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Art That Lives? Exploring Figural Art from Africa

Hood Quarterly, autumn/winter 2009-10
Alexander Bortolot, Curator of the Exhibition

Art That Lives? draws upon masterworks of African art from the permanent collection to examine the rich variety of human responses to figural images. Complemented by two European works of art, they speak to the ways people in Africa and beyond have regarded artworks as active forces in their own lives and the wider world. Not only have they perceived certain inanimate objects as living things with their own emotions, personalities, and spiritual force, they have also believed that they themselves could engage and change the world around them by depicting it through art. Pieces carved from wood, sculpted in clay, and cast in metal, some as many as five hundred years old, speak to the ways in which artworks throughout time have mediated disputes among individuals, given presence to the dead, exerted political authority over vast territories, and shaped the relationships between humans and spirits.

The artists who created these sculptures, such as the dramatic Kongo nkisi nkondi from Central Africa, did so to give material form to the invisible forces that impacted their lives and, through the aesthetic choices they made, to influence, augment, and direct them.The nkisi nkondi, jointly created by a sculptor and a ritual expert called an nganga, was a highly complex instrument that utilized energy culled from the spiritual realm to maintain balance in society. Nkondi means “hunter” in the Kikongo language. Powered by an ancestral spirit isolated by the nganga and placed within its abdomen, the figure’s large eyes, pricked ears, and upraised arm—which once held a knife or spear—were designed to assist it in pursuing wrongdoers and bringing them to justice. Nails were driven into its surface and accompanied by insults and oaths to awaken and anger the nkisi and goad it into action.

A series of figural reliquaries—sculptural forms made to house bodily remains of important individuals—reconstituted the bodies of the dead so that they could interact with the living. A diminutive Italian reliquary of Saint Sebastian gazed upon its seventeenthcentury audience and protected them from the plague. Likewise, a nineteenthcentury Kota-Ovambo figure from present-day Gabon, originally placed on top of a basket containing the skulls of revered family ancestors, served as the communicative face of the dead, its highly polished copper- and brass-clad face flashing with light, life, and intelligence.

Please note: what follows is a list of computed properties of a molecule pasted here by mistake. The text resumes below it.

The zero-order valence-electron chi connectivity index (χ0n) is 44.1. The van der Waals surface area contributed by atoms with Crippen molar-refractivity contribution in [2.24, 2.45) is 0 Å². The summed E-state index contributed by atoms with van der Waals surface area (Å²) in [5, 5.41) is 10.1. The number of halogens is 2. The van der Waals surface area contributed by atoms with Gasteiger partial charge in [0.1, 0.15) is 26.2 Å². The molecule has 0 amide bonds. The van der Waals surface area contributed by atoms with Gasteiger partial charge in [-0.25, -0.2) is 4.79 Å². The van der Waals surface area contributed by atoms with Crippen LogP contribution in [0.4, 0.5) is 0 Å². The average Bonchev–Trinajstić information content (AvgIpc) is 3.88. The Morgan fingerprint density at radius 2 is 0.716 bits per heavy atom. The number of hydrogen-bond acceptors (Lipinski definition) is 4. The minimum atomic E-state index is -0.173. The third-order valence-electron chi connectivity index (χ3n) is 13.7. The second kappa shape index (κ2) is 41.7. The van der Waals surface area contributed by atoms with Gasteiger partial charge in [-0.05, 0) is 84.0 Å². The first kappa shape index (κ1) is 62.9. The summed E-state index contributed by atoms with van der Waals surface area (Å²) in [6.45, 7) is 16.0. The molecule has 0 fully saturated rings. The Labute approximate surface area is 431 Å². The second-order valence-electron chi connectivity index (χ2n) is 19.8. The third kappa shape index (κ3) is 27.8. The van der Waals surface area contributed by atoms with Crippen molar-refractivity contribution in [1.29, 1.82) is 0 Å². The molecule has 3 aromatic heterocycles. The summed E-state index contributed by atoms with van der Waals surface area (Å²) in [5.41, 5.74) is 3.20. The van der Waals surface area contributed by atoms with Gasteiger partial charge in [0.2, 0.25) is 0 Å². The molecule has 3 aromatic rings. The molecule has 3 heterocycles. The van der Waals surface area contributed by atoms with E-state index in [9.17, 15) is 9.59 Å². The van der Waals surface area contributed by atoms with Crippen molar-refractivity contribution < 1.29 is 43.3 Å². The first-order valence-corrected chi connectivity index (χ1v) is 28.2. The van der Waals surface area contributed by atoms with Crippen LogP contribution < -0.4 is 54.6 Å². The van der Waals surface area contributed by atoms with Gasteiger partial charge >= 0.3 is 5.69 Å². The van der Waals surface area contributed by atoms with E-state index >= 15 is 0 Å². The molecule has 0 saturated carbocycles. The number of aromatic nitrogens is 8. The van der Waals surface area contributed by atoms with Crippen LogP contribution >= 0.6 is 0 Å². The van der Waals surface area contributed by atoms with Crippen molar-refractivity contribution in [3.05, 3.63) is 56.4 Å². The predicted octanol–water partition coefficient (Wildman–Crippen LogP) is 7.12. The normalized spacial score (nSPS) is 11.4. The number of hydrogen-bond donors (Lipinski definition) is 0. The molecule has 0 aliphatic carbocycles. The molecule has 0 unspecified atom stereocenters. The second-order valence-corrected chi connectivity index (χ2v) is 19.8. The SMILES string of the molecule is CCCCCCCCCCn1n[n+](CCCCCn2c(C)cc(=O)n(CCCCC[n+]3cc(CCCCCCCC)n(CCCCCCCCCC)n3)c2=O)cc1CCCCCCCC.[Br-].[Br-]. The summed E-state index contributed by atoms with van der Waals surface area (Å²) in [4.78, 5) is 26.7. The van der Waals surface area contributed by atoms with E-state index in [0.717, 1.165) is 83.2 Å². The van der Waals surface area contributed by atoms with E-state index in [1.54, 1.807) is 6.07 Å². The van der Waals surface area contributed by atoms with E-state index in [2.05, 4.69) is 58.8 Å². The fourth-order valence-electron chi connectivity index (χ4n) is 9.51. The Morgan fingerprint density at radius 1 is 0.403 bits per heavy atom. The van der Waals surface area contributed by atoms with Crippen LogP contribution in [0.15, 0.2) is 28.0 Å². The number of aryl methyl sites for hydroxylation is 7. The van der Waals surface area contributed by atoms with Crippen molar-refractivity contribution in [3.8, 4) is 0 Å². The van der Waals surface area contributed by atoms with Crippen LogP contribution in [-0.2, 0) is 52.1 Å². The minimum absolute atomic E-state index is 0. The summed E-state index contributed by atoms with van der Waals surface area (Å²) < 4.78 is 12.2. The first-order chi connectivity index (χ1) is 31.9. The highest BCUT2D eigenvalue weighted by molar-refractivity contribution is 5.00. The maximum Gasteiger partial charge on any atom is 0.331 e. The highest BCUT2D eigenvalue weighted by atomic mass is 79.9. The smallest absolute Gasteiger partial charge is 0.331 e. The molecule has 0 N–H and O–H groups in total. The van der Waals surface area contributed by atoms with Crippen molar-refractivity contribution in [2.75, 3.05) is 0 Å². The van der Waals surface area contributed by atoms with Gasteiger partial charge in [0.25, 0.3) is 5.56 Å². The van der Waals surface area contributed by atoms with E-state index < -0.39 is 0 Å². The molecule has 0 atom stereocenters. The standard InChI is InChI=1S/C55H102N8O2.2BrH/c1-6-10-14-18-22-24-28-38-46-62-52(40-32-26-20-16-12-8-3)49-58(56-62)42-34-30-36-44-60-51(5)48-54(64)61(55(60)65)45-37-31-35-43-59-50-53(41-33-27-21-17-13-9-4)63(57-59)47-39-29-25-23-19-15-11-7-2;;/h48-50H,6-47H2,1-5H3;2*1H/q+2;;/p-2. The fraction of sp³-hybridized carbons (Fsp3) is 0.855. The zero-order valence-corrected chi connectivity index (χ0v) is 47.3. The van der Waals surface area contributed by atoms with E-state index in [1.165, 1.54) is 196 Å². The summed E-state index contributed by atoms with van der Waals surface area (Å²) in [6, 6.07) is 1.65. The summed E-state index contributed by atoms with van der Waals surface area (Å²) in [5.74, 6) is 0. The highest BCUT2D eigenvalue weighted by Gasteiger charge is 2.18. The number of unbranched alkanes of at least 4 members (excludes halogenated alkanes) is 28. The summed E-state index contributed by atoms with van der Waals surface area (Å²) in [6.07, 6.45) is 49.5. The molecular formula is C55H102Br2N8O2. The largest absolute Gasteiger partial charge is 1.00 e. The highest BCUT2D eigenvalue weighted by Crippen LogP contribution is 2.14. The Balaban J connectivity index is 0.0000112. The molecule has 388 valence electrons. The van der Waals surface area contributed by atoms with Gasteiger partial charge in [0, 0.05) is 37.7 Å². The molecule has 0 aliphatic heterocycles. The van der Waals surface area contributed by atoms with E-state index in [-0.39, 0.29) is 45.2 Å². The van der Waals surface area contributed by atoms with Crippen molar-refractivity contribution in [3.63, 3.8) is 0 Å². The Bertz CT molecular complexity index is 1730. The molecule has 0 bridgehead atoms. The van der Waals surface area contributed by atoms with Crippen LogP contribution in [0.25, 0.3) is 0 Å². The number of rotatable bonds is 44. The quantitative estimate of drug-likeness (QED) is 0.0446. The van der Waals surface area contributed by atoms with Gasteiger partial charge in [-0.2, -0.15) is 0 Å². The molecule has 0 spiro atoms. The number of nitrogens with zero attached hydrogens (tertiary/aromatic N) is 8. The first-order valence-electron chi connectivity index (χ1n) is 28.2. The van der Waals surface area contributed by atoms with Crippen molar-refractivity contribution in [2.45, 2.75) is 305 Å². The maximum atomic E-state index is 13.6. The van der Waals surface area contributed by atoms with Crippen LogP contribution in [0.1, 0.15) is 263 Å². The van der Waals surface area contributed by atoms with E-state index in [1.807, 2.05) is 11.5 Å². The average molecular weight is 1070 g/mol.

Art That Lives? also features several artworks that helped individuals shape their relationships with both spirits and with other people. Courtly artworks such as an early eighteenth-century brass hip ornament from the Benin kingdom in present-day Nigeria designated the military general who possessed it as an extension of royal authority, while a Baule sculpture of a young mother of twins was created to help a man in Cote d’Ivoire moderate the erratic and unwelcome behavior of a nature spirit that had imposed itself upon his life.The figure’s poise and quiet beauty both attracted the spirit’s attention and presented a model upon which the spirit could base its own behavior.

African perspectives on art and creativity are as numerous as they are complex. Art That Lives? seeks to enrich viewers’ understanding of the roles images play in human experience, and the ways in which artworks are seen as active participants in people’s lives.

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